California farmland preservation measure upheld

Conservation easements purchased for Tejon Ranch

Religious group pushes to protect San Gabriel Mountains

-- Associated Press

Photo: The Santa Clara River, which snakes for nearly 100 miles from the San Gabriel Mountains to the Ventura County coast, is one of two California waterways that rank among the nations most threatened, according to the Washington-based American Rivers group. Part of the Santa Clara, which is the longest and wildest river remaining in Southern California, would be paved over by the massive Newhall Ranch project and other urban development proposed for the Santa Clarita Valley. Credit: Stephen Osman / Los Angeles Times

Comments () | Archives (11)

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Yay! Another future-meth-slum when the economy inevitably can't support the price of gas and water and long commutes to huge homes in flood plains.

That is... if you can get people to buy the homes in the first place. How many vacant/foreclosed homes are there within 50 miles of LA right now

If they would only let them build a casino there would be no problem!

"Developers must also establish a $6-million endowment for preservation efforts."

Yeah, right. The Easter Bunny will arrive in his sled and deliver the cash, about the same time as the Tijuana River freezes over.

This current developer and its owners were the beneficiaries of the Chapter 11 Plan which obliterated CALPERS $1+ Billion investment in this land. Among the grotesquely obnoxious provisions in that plan was a detailed provision stating that the developer is not responsible for complying with any promises previously made to state and local government agencies, releasing the developer from all obligations of its predecessor, and issuing an injunction against anyone suing this developer to enforce any of its predecessor's obligations, including those which arose out of a plea bargain in a criminal prosecution of the prior developer for violating the endangered species laws.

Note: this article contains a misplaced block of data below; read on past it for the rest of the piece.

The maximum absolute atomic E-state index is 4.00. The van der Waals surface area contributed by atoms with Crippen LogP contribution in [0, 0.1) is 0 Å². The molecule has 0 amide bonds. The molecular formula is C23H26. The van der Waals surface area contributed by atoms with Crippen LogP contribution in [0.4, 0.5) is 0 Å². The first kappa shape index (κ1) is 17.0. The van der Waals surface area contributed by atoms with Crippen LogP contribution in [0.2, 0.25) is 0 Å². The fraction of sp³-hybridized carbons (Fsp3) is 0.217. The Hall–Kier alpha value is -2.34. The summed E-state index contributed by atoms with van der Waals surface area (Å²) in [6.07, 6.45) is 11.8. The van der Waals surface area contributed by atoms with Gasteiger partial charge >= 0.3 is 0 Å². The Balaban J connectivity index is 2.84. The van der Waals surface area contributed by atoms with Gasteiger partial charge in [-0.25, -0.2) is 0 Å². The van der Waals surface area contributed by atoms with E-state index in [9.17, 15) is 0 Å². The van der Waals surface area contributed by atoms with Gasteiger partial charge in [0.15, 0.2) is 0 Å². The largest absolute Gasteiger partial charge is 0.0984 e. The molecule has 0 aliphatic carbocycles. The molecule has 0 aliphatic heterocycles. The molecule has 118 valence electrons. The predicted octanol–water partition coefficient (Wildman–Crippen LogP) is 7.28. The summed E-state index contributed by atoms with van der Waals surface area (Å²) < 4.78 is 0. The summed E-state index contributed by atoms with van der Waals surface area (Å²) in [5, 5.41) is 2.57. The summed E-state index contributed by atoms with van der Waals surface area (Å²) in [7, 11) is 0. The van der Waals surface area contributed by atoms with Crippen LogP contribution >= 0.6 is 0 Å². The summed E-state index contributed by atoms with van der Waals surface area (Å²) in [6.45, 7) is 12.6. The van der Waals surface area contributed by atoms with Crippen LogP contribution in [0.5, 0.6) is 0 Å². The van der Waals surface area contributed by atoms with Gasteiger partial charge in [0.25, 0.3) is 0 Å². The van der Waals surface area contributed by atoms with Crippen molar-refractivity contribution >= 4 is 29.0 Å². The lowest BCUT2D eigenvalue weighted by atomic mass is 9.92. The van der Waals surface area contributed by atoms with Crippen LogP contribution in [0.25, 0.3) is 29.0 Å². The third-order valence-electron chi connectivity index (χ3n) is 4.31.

This developer is majority owned by a group of hedge funds and speculators who don't give a rat's patootie about California's natural environment, let alone the humans who will be impacted by the horrific traffic problems this project will create.

California Fish & Game's employees and commissioners have been profoundly morally corrupted by these hedge funds, speculators and professional developers. Shame on Fish & Game.

Fish & Game's employees and commissioners are as corrupt as the PUC functionaries who allowed the San Bruno pipeline explosion. Fish & Game's employees and commissioners are as morally corrupt as the employees of the Minerals Management Service which allowed the badly designed oil well in the Gulf to blow up. I hope Governor Brown replaces every Fish & Game employee and commissioner he legally can. If he doesn't, California will know that he, too, is a tool of the hedge funds, speculators and Wall Street.